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The Appeal of “Downton Abbey”

January 27, 2014
"Svaardvaard" Bill Bornschein

“Svaardvaard” Bill Bornschein

As the BBC production Downton Abbey begins its fourth season amidst the typical swirl of sneak previews and gossip, it occurred to me that at least some of the show’s popularity reflects Becker’s ideas about culture. To be sure, there are many factors in the show’s success, foremost among them good writing and strong acting. Beyond the technical elements however, lies a storyline that speaks to our immediate condition as post-moderns who are maddeningly self-aware.

Downton Abbey tells the story of aristocrats in early twentieth-century England. Their travails revolve around the breakdown of their hierarchical world in the face of modernity. A parallel hierarchy of the servant class who wait on the aristocrats also suffers from similar stresses as the various liberation movements challenge their security. I maintain that part of the appeal of Downton Abbey is the vicarious pleasure we receive as we see the characters moving confidently in their prescribed roles. There is a clear rule book of behavioral expectations for both aristocrats and servants and those rules are framed against unconscious assumptions about the way things are. On that level we experience the program as a nostalgic reminder of a simpler day when Walter Cronkite could end his newscast with a confident “And that’s the way it is,” without the postmodern smirk of “Who says so?”

In a recent piece for The Wrap (http://www.thewrap.com/5-downton-abbey-problems-make-first-world-problems-look-like-malaria/), critic Tim Molloy mocks the trivial concerns of the Downton Abbey crew: maid who quits without notice, or an apron that rips at an inopportune time. My favorite trivial crisis is the cook who is stymied by an electric mixer. But is this really so different from contemporary technology anxiety that affects many in my baby boomer generation? Perhaps it is the very triviality that Molloy observes which allows the culture to work its magic and protects everyone at Downton Abbey from the terror of the human condition. As Becker observed, “The real world is too terrible to admit. It tells man that he is a small trembling animal who will someday decay and die. Culture changes all of this, makes man seem vital to the universe; immortal in some ways.” The detail and rigidity of the social order is perhaps a testament to its effectiveness as character armor.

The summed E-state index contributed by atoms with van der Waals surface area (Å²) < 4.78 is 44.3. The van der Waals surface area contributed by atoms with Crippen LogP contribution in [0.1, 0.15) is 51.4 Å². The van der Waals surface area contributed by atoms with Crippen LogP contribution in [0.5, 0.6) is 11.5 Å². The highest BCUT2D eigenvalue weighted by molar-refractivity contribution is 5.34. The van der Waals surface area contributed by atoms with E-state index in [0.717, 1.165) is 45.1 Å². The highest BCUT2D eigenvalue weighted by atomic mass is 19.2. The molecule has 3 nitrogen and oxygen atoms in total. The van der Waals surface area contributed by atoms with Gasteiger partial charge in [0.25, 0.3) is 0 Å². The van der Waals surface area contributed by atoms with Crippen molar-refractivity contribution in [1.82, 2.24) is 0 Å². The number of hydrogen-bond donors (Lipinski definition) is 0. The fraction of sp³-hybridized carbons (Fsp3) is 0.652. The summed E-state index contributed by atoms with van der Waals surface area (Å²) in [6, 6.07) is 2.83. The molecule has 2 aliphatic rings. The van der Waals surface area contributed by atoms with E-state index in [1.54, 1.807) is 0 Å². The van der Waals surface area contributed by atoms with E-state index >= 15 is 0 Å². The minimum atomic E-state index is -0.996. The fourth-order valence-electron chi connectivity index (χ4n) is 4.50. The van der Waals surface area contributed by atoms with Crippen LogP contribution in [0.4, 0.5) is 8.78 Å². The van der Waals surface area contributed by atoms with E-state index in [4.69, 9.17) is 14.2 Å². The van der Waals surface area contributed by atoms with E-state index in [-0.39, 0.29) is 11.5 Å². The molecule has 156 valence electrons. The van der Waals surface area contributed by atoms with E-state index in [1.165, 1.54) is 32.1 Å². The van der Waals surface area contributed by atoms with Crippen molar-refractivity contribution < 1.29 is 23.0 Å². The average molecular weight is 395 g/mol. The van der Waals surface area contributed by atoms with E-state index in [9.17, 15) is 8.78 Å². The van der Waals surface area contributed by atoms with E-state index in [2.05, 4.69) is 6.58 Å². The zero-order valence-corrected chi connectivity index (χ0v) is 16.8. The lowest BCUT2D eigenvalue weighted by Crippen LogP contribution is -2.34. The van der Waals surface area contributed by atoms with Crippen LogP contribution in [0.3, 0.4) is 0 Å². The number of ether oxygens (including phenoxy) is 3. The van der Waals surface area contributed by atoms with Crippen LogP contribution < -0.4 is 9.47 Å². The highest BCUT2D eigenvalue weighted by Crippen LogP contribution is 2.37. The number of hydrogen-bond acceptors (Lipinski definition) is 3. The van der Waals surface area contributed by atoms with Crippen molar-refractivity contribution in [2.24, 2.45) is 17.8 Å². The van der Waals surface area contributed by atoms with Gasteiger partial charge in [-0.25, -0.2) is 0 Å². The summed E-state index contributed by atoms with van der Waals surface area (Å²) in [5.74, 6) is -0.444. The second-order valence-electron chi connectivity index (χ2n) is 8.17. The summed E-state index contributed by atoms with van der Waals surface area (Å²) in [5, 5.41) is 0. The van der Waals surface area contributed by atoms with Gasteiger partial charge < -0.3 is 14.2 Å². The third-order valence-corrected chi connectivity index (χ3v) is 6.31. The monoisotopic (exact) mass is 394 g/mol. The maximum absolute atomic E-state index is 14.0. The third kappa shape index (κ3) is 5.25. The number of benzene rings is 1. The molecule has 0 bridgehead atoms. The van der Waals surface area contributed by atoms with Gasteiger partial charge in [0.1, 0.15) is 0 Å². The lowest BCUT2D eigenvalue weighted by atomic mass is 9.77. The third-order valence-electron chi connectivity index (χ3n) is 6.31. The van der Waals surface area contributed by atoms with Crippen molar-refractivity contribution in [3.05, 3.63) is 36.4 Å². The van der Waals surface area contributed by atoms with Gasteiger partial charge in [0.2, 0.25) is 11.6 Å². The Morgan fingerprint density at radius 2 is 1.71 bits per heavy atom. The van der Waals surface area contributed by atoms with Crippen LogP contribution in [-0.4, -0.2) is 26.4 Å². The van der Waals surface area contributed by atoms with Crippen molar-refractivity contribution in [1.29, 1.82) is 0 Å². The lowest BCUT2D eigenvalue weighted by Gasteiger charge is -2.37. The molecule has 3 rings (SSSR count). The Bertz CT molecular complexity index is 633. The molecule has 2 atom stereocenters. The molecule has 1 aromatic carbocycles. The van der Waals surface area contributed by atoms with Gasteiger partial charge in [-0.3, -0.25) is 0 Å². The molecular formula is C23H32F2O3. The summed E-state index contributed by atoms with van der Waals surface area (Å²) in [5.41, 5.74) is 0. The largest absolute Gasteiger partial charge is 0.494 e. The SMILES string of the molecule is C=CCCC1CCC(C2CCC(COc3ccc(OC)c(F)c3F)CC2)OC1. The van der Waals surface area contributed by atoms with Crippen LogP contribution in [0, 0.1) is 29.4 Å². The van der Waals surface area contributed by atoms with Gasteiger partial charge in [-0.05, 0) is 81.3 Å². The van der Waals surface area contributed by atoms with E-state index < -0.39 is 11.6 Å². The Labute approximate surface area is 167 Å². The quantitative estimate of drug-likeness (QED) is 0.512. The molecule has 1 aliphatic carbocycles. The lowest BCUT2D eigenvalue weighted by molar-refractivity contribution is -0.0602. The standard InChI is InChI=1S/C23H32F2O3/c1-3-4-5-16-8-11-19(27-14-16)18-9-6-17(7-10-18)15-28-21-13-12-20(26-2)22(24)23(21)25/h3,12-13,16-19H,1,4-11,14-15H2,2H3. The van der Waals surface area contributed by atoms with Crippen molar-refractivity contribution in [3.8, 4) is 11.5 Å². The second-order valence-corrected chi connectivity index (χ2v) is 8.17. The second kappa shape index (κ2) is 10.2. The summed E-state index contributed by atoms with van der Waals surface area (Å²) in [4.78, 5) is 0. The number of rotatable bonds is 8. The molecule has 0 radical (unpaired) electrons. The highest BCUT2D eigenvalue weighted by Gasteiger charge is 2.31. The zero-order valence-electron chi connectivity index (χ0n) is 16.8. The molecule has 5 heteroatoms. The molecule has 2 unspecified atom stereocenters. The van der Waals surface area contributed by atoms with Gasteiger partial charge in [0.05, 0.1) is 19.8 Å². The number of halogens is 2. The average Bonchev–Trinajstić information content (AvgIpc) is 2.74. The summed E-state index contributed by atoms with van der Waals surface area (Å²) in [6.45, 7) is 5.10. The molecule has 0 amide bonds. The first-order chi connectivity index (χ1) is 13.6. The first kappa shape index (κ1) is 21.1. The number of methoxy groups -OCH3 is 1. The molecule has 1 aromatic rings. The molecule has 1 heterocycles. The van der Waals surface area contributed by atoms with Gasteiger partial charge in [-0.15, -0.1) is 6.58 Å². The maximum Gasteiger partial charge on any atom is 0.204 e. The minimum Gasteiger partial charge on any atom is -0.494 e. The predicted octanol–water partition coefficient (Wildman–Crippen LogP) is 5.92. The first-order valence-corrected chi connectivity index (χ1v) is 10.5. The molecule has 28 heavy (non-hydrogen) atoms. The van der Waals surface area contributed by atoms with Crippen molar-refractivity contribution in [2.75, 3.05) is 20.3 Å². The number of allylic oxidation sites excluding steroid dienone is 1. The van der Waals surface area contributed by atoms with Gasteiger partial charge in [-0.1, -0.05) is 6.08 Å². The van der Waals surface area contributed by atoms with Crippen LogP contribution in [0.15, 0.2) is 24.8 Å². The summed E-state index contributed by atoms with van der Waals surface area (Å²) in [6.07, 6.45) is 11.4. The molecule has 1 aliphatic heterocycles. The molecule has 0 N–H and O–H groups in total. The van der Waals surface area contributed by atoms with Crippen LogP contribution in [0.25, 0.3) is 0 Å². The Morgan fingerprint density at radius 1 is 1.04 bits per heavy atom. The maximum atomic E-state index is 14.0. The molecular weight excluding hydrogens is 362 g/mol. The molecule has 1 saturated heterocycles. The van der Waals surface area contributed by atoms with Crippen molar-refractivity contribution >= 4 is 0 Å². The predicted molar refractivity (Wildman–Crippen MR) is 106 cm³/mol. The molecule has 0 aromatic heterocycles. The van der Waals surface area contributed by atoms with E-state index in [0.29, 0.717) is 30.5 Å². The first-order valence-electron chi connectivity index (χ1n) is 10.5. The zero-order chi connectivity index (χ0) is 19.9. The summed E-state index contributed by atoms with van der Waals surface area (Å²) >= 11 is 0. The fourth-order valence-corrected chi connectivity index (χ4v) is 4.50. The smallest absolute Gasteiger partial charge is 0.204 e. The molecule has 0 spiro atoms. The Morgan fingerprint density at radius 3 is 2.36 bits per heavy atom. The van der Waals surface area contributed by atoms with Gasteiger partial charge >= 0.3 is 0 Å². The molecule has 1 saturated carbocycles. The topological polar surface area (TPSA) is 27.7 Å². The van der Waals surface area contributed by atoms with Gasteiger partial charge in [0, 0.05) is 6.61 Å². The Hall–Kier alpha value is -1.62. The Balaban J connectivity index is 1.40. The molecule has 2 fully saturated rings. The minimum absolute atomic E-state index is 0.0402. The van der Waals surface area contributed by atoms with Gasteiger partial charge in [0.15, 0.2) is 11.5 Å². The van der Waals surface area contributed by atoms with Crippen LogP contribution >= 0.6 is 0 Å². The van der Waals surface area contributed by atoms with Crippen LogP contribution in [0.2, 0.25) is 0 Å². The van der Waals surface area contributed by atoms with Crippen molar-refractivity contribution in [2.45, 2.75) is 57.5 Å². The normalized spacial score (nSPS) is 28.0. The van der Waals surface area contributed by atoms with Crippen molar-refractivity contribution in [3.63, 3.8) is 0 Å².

The struggle to maintain a coherent narrative of meaning in the face of change is no less a challenge for us than for the fictional characters. In fact, the center holds less securely today. We recognize the trivial as trivial, hence the game Trivial Pursuit. The Downton characters invest their social roles with meaning in a marvelously sincere and unconscious fashion. Their repression works. To borrow Kierkegaard’s image, they stand on the brink of eternity wondering if their socks match. But again, the plot is driven by that very condition of unconscious duty crumbling under the stress of modernity. Lou Reed captured the theme beautifully when he sang, “Self-knowledge is a dangerous thing, the freedom of who you are.” Our freedom renders the future more open and therefore more terrifying. This explains the current flight of many people into reactionary tribes and fundamentalisms, both sacred and secular.

Fortunately, there are other ways of dealing with the terror that accompanies freedom. One way is to apply the “anthropologist game.” In the original form of the game, people exchange wallets and, like an anthropologist, analyze the culture. Because they are objectified by the other person, assumed truths are seen in a new light. Similarly, Downton Abbey provides a familiar yet exotic world that we can hold safely and reflectively at arm’s length, seeing people wrestle with our shared human condition. As soap operas go, not bad.

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2 comments

  1. Thanks for this. Got a chuckle out of it. I’ve stopped watching Downton Abbey. Maybe it’s because I’ve lost patience with making sure my socks match.


    • Thanks Roger!



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